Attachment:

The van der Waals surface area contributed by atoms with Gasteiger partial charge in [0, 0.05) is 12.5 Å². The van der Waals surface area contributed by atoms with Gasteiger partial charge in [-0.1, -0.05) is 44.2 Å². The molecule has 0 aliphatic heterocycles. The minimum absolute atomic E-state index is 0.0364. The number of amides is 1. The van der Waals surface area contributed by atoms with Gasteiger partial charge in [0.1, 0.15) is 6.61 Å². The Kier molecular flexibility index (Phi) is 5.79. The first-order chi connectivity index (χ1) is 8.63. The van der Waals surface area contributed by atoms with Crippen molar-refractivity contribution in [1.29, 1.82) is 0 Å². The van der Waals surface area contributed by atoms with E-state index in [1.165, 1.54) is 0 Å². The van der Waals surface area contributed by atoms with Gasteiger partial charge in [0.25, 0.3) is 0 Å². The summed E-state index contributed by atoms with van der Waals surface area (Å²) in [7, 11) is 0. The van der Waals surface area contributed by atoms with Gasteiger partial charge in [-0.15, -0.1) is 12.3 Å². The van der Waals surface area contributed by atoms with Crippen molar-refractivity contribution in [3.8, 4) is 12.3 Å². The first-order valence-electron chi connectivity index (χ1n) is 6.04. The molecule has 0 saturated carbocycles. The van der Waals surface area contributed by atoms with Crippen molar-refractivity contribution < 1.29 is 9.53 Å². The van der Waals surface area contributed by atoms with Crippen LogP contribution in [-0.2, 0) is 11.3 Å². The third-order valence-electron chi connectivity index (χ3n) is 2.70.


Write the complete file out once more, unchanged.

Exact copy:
The van der Waals surface area contributed by atoms with Gasteiger partial charge in [0, 0.05) is 12.5 Å². The van der Waals surface area contributed by atoms with Gasteiger partial charge in [-0.1, -0.05) is 44.2 Å². The molecule has 0 aliphatic heterocycles. The minimum absolute atomic E-state index is 0.0364. The number of amides is 1. The van der Waals surface area contributed by atoms with Gasteiger partial charge in [0.1, 0.15) is 6.61 Å². The Kier molecular flexibility index (Phi) is 5.79. The first-order chi connectivity index (χ1) is 8.63. The van der Waals surface area contributed by atoms with Crippen molar-refractivity contribution in [1.29, 1.82) is 0 Å². The van der Waals surface area contributed by atoms with E-state index in [1.165, 1.54) is 0 Å². The van der Waals surface area contributed by atoms with Gasteiger partial charge in [0.25, 0.3) is 0 Å². The summed E-state index contributed by atoms with van der Waals surface area (Å²) in [7, 11) is 0. The van der Waals surface area contributed by atoms with Gasteiger partial charge in [-0.15, -0.1) is 12.3 Å². The van der Waals surface area contributed by atoms with Crippen molar-refractivity contribution in [3.8, 4) is 12.3 Å². The first-order valence-electron chi connectivity index (χ1n) is 6.04. The molecule has 0 saturated carbocycles. The van der Waals surface area contributed by atoms with Crippen molar-refractivity contribution < 1.29 is 9.53 Å². The van der Waals surface area contributed by atoms with Crippen LogP contribution in [-0.2, 0) is 11.3 Å². The third-order valence-electron chi connectivity index (χ3n) is 2.70.